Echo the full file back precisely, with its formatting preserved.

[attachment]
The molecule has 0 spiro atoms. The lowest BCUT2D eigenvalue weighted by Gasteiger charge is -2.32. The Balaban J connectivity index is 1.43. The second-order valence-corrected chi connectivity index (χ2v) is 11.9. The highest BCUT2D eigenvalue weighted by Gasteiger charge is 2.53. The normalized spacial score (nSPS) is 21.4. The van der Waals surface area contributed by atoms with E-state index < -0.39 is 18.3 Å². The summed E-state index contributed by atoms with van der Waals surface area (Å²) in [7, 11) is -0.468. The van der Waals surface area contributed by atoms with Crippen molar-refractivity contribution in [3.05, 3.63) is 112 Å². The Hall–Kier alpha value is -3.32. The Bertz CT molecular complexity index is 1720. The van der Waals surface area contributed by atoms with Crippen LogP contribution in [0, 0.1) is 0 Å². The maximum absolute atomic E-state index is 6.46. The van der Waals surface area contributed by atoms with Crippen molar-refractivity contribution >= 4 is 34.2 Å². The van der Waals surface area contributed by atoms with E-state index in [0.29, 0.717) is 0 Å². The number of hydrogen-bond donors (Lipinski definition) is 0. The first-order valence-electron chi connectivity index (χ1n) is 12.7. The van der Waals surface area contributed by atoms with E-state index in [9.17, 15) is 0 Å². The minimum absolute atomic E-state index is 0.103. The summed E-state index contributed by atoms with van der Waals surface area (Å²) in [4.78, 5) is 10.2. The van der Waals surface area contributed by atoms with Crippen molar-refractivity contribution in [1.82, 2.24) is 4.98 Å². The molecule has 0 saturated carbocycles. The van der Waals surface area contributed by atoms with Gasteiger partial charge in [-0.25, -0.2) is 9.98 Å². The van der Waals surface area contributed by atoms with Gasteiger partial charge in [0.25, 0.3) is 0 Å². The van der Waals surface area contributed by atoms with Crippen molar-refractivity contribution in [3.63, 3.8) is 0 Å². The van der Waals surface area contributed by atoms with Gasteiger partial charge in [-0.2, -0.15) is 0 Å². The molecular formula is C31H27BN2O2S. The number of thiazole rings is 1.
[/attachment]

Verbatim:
The molecule has 0 spiro atoms. The lowest BCUT2D eigenvalue weighted by Gasteiger charge is -2.32. The Balaban J connectivity index is 1.43. The second-order valence-corrected chi connectivity index (χ2v) is 11.9. The highest BCUT2D eigenvalue weighted by Gasteiger charge is 2.53. The normalized spacial score (nSPS) is 21.4. The van der Waals surface area contributed by atoms with E-state index < -0.39 is 18.3 Å². The summed E-state index contributed by atoms with van der Waals surface area (Å²) in [7, 11) is -0.468. The van der Waals surface area contributed by atoms with Crippen molar-refractivity contribution in [3.05, 3.63) is 112 Å². The Hall–Kier alpha value is -3.32. The Bertz CT molecular complexity index is 1720. The van der Waals surface area contributed by atoms with Crippen LogP contribution in [0, 0.1) is 0 Å². The maximum absolute atomic E-state index is 6.46. The van der Waals surface area contributed by atoms with Crippen molar-refractivity contribution >= 4 is 34.2 Å². The van der Waals surface area contributed by atoms with E-state index in [0.29, 0.717) is 0 Å². The number of hydrogen-bond donors (Lipinski definition) is 0. The first-order valence-electron chi connectivity index (χ1n) is 12.7. The van der Waals surface area contributed by atoms with E-state index in [9.17, 15) is 0 Å². The minimum absolute atomic E-state index is 0.103. The summed E-state index contributed by atoms with van der Waals surface area (Å²) in [4.78, 5) is 10.2. The van der Waals surface area contributed by atoms with Crippen molar-refractivity contribution in [1.82, 2.24) is 4.98 Å². The molecule has 0 saturated carbocycles. The van der Waals surface area contributed by atoms with Gasteiger partial charge in [-0.25, -0.2) is 9.98 Å². The van der Waals surface area contributed by atoms with Gasteiger partial charge in [0.25, 0.3) is 0 Å². The van der Waals surface area contributed by atoms with Crippen molar-refractivity contribution in [3.63, 3.8) is 0 Å². The van der Waals surface area contributed by atoms with Gasteiger partial charge in [-0.2, -0.15) is 0 Å². The molecular formula is C31H27BN2O2S. The number of thiazole rings is 1.